First Ward Lansing City Council candidates differ on issues
By Todd Heywood
Meet Brian Daniels and Ryan Kost, who are running to represent the First Ward on the Lansing City Council on Nov. 8.
Daniels, 36, served in Iraq where he was injured. As part of his journey to heal from his physical and psychic wounds, he found boxing his salve. He grew up in the Lansing area, attended Grand Ledge Public Schools and joined the Army. He returned to Lansing with his family and started a gym featuring boxing as the key activity. He was appointed to the City Council in February to fill a seat left empty when former Councilmember Brandon Betz resigned.
“I want to give him a chance to complete the partial term,” said Lansing Mayor Andy Schor on his endorsement of Daniels. “I appreciate that he can work with me, but at the end of the day he will do what he thinks is necessary. That’s OK.”
Kost, 34, is a fourth-generation Lansing resident and son of a retired Ingham County sheriff’s deputy. He spends his days working for the Michigan Department of Health and Human Services, and his off time as a one-man park improvement team. He’s also on the board of Foster Your Neighborhood, The Eastside Neighborhood Organization, and the Friends of Bancroft Park. The Council interviewed him for the empty First Ward seat in February, but he didn’t garner enough votes to move forward in selection.
Leslie Arnell, a resident near Bancroft Park, said she was disappointed by the times she has interacted with Daniels. As a result she’s backing food.
“It was a perfect storm for me,” said Arnell, explaining that Daniels “just doesn’t represent my voice. Ryan just gets things done, by ignoring and going around the bureaucracy and red tape. I like that.”
Both men are fighting to serve on Council for one year representing an area that roughly spans from Sheridan Road on the north the Grand River on the west to Red Cedar River on the south and the city of East Lansing to the east.
City Pulse editor and publisher Berl Schwartz and this reporter spent an hour in discussion with both men last week. Here’s a truncated version of the conversation.
Do you support the Lansing Board of Water & Light proposed rate increase in electricity and water? And would you support renegotiating rates for larger employers like GM?
food: Just like other residents, I’m upset about it. I’ve seen some numbers that they have published and the reasons why. I would not favor raising this. I’m not anti-business, but at some point we have to stop putting all the water that we carry on the backs of my neighbors and Brian’s neighbors and your guys’ neighbors. It is too heavy a burden to carry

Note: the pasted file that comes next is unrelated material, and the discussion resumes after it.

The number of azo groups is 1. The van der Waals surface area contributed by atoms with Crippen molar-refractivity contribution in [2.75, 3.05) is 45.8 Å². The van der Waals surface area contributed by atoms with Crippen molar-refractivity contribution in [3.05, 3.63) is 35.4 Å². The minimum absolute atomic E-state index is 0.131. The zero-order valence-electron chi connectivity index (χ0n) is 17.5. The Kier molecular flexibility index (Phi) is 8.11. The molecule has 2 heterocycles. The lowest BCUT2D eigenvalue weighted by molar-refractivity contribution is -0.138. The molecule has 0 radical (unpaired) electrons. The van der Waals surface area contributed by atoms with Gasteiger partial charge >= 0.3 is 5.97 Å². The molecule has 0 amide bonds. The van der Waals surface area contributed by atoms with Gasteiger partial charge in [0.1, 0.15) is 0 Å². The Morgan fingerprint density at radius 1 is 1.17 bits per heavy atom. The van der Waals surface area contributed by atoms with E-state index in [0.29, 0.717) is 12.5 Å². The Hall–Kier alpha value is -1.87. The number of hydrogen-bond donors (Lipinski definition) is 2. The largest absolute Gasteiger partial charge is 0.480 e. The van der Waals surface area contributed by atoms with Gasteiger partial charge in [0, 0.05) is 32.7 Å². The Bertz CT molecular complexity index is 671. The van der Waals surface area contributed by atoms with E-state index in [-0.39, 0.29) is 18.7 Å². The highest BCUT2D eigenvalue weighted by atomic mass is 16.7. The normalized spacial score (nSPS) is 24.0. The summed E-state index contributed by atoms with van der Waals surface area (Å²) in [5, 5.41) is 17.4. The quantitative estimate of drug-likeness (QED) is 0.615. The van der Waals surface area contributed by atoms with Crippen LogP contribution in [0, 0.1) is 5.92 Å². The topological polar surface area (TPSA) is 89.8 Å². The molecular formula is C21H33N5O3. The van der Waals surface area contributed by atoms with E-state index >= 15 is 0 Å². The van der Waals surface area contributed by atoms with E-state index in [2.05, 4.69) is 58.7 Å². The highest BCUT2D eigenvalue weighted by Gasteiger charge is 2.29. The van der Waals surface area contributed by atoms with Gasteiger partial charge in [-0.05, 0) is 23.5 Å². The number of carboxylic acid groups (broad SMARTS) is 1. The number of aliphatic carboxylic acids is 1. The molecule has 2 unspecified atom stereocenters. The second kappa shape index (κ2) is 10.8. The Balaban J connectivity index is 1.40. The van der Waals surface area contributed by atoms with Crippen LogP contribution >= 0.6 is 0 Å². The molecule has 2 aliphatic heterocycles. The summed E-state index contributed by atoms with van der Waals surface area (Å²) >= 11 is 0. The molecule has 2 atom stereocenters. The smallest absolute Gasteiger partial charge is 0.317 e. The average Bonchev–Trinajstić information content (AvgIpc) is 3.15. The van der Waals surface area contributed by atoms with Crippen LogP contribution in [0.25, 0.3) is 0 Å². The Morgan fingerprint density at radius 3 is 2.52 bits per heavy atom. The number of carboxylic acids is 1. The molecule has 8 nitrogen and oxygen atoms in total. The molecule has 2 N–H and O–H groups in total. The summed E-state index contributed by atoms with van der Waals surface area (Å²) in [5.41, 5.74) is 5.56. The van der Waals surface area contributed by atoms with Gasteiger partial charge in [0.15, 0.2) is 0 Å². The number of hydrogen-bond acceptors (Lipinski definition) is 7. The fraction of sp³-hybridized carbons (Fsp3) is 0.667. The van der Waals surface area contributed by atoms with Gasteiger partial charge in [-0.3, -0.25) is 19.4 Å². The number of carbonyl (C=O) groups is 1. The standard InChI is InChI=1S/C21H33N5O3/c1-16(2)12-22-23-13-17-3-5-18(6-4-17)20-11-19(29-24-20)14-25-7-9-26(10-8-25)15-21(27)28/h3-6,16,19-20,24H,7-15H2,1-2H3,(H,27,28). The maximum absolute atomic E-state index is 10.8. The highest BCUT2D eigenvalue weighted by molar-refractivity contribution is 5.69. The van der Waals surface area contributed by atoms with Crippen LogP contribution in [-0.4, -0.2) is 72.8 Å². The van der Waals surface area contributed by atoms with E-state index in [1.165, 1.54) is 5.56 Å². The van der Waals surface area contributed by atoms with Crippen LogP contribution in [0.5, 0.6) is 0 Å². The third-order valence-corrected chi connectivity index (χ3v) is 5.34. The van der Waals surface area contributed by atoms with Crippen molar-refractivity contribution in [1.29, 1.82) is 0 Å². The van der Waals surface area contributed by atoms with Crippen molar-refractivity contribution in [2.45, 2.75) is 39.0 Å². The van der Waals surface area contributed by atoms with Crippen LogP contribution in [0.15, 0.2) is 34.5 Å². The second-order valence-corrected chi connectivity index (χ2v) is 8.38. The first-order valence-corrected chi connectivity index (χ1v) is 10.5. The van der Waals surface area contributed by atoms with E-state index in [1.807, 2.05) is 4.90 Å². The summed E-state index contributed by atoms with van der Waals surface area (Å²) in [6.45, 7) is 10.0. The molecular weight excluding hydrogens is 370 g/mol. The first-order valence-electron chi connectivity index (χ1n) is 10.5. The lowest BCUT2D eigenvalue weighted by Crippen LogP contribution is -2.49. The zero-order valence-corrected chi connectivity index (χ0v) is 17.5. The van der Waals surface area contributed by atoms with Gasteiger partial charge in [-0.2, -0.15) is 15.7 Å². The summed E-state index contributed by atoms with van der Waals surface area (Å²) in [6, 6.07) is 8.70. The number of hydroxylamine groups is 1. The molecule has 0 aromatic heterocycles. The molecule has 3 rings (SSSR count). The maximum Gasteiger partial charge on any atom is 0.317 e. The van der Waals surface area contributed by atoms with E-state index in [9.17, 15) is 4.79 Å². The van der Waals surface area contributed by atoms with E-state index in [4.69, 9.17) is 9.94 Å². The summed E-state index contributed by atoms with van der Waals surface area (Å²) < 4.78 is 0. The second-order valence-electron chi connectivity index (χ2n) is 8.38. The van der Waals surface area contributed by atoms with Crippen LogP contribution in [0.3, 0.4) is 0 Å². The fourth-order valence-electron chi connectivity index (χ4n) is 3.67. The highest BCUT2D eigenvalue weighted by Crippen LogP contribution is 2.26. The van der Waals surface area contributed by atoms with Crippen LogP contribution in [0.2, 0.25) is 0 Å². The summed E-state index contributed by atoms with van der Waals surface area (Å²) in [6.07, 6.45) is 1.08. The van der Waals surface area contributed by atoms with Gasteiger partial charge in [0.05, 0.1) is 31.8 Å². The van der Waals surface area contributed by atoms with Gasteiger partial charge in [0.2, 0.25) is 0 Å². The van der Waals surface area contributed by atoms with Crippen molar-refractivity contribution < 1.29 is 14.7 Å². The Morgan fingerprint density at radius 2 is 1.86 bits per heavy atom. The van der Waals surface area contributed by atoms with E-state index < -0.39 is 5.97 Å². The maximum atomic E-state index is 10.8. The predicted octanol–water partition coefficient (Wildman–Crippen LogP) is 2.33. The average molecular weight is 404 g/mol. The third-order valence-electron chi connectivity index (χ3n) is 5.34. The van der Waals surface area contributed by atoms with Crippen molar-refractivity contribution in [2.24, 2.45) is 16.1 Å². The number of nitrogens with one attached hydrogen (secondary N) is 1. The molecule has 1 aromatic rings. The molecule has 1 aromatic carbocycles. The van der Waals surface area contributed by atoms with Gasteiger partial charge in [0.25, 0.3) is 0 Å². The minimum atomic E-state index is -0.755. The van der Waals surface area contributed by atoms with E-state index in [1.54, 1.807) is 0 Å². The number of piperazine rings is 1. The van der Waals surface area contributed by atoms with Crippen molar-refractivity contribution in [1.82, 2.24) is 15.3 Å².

Daniels: I obviously don’t support the increases. I think that the people of Lansing are already having to make tough decisions every day, and adding these increased utility bills isn’t necessarily going to make life easier. I think that we should be negotiating with the bigger organizations in the city to give the city more money and to help support these finances so that it doesn’t come down to us. I think that the Board of Water & Light does offer, compared to other utilities in the area, lower rates, but that doesn’t mean that they should automatically get to jump like a large rate jump.
What is your perspective on Mayor Andy Schor’s $175 million bond proposal for public safety?
food: I am against it a hundred percent. There’s many reasons why. One of them is this whole campaign. I have told people, it’s your voice, not mine. And people have very strongly said they do not want to build this, not because they don’t want more police officers or our firefighters to have the proper equipment. They can’t afford another tax increase on their property taxes.
Daniels: I actually do support this because I think that it’s necessary, not only from the presentations that we’ve seen, the ride-alongs that I’ve gone on and speaking with the officers, but understanding that while violent crime might be down this year , we’ve seen steady rising crime. We know that our department was gutted after the recession. We know that our firefighters need better gear and off-gassing opportunities to prevent cancer. So we have to do something about it. And so this, I think, is that opportunity.
Would you have supported Lansing becoming a sanctuary city for undocumented immigrants, even if your constituents disagreed with you?
food: I would’ve voted no on it because there were federal dollars that we would’ve lost here in the city, money in our budget that hurts citizens, literally will hurt citizens. That would be a major, major hole in our budget. yes Am I a robot that says that every vote will get every voice? No. There are issues where I have to stand up.
Daniels: To pretend that immigrants still aren’t under attack, ask Martha’s Vineyard. The reality is that nationwide, this is still very much an issue. Losing federal dollars because of becoming a sanctuary city is obviously a risk. I personally won’t sell out my moral belief that protecting immigrants is and should be a top priority. Being a sanctuary city and having an idea of how to handle illegal immigration is a whole other topic, but I would support sanctuary city, personally, I understand the uproar. I understand that it’s not easy, and I understand that it’s a complicated decision. But I personally would not be able to sleep at night if I pretended that America isn’t capable and that we, as a community, aren’t capable of figuring out how to take care of people.
Listen to the full conversation on lansingcitypulse.com.